Bringing up Mama

I have decided that I have to bring up myself while I bring up my kids. So much of what I am attempting to teach or show or model for them are things I either can’t do myself, need to get better at, never even thought of before, or are long-time secret or not-so-secret sources of shame for me. I have negative reinforcement in my bones, in my heart, in the structures of my mind. I’ve worked on (and made progress with) cultivating self-love, walking away from the self-hate that has bloodied me psychically for so many years. I’ve adapted to the physical realities of babies and toddlers, letting go of at least some of my squeamishness. I’ve made some progress with accepting that the mistakes I make and will make are legion, and that it’s absolutely unavoidable, due in part to the huge amount on my plate. Lately, I have arrived at the conclusion that cultivating gratitude as a daily practice, not just in moments in which I’m centered and mostly cheerful, but in the midst of chaos and turmoil, is and will be vital to my survival, and to my well-being.

All of these are adult-level realizations, though they are things I want to share with my children too. However, as I writhed in shame the other night over the hash I’ve made of my daughter’s piano practice schedule (read, it’s been twice a week if we’re lucky for the past many weeks) as well as the fit of over-reaction I had this weekend that resulted in my hacking off a lot of Emily’s hair (more on that later), contemplated the amount of music I need to learn soon and elevate to the level of professional and artistic performance, and thought about how much I resist going to bed early enough, I thought, adult arguments have only been partially effective in me changing some of my ways, no matter how compelling they are.

I need something else. Specifically, I need a sticker book.

I am going make myself a journal/personal tracker. In it, I am going to record my absolute top priorities in general, as well as an item or two specific to each day. Then, each night at 10:30 I am going to put in a sticker for each thing I accomplished. I’ll leave space for writing in as many other good things as I want to add and give myself stickers for those too if I want to. I will do this just before I get ready for bed, and there will be no more computer or phone screen time once I start getting ready for bed. So once I’m done contemplating all the good things from the day, I will turn out the light.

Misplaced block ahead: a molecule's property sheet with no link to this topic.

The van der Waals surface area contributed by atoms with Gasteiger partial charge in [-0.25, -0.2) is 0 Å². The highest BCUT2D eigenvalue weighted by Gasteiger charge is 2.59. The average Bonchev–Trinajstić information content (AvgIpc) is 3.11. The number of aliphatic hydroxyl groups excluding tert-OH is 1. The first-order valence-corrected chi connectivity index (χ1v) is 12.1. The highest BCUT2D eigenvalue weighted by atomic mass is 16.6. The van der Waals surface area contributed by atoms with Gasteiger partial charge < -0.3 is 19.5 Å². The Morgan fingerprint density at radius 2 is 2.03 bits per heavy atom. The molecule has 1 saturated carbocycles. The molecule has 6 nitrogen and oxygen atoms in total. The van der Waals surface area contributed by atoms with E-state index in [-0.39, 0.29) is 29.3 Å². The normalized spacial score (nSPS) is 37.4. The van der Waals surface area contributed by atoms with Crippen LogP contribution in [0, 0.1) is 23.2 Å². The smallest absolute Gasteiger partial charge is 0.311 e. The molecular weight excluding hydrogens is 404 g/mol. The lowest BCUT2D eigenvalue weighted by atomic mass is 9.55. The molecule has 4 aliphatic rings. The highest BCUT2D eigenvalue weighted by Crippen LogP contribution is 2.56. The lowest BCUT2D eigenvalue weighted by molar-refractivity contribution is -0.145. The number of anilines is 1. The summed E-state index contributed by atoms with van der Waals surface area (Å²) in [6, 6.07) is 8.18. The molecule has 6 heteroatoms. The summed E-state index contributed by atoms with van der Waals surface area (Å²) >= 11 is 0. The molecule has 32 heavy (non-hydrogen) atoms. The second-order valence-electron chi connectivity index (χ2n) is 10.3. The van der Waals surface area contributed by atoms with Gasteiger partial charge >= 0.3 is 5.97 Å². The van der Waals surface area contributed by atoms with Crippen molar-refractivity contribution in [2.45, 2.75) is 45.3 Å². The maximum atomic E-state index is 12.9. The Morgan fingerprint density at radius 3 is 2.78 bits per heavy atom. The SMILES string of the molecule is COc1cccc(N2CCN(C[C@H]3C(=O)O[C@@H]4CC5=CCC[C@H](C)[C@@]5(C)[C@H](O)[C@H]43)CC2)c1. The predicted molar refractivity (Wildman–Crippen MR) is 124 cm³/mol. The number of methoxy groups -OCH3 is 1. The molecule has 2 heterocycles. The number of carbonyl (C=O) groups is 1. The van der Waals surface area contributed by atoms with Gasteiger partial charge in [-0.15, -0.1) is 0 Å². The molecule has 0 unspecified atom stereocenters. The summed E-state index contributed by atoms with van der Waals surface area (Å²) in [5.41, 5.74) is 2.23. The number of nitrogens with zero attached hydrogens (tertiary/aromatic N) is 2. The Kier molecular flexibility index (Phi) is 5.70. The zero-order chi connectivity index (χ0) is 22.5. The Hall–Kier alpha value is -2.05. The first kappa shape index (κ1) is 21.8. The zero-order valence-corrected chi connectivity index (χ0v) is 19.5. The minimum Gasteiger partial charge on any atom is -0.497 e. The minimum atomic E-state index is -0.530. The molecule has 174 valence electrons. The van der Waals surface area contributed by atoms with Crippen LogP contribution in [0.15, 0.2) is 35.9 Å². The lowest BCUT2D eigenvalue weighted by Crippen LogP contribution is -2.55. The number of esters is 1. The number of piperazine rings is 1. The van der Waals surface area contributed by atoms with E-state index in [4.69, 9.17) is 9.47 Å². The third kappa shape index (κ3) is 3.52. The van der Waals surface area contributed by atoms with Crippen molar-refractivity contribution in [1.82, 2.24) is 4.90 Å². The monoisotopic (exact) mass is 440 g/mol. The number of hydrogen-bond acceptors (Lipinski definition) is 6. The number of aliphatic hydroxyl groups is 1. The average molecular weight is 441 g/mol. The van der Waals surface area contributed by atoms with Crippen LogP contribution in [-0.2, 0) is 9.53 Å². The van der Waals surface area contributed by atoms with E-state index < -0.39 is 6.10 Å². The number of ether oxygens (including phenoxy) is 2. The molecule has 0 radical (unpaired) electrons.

I need a way to focus my attention on the positive, to take it in, to remember it. Shame could be defined as a pernicious and relentless focus on painful/difficult events and feelings, so complete as to leave not even a whit of sky visible around them. I am a shame master. It is not that I am going to remove anything challenging; but I can make sky and give myself emotional room by strongly encouraging myself to mark the good things as well as the bad, the happy things as well as the sad, the proud moments as well as the embarrassing ones.

I’ve been talking about trimming the twins’ bangs for a while now, and Emily being the motivated little person she is, decided to get a pair of scissors and start the job herself. Normally I’d find that funny, certainly wouldn’t flip my lid over it. But for some reason Saturday was a day I felt I’d gotten out of bed on the wrong side, and I had an internal fit about it. Then I got some scissors and started cutting the rest of her bangs just as short. It was ridiculous. She looked like a tiny, ill-kempt monk who’d gotten drunk and attempted to tonsure his own head. And I was so wound up. I was aware that I was over-reacting, but I didn’t manage to think about stopping myself, or stopping what I was doing.

Then we went off to the store to pick out a new front door (the old one with the old frame that mostly consists of large splinters screwed together after it got kicked down by a drunken and confused intruder is still in place). In the store I was still struggling with shame over my over-reaction, and finally I asked Ted for a hug, because I just wasn’t getting past it. He gave me a wonderful hug, and I said that I was so sad, because I’d made such a stupid mistake. Hazel said, “You didn’t make a stupid mistake, Mama,” and she was echoed by Emily and Joanna. Their love and compassion brought tears to my eyes.

I want to dignify and celebrate their lovely spirits, and mine, by extending myself the same grace. So, this afternoon I’ll go buy myself those stickers, and tonight I’ll start celebrating my successes. I don’t mind being six years old again.

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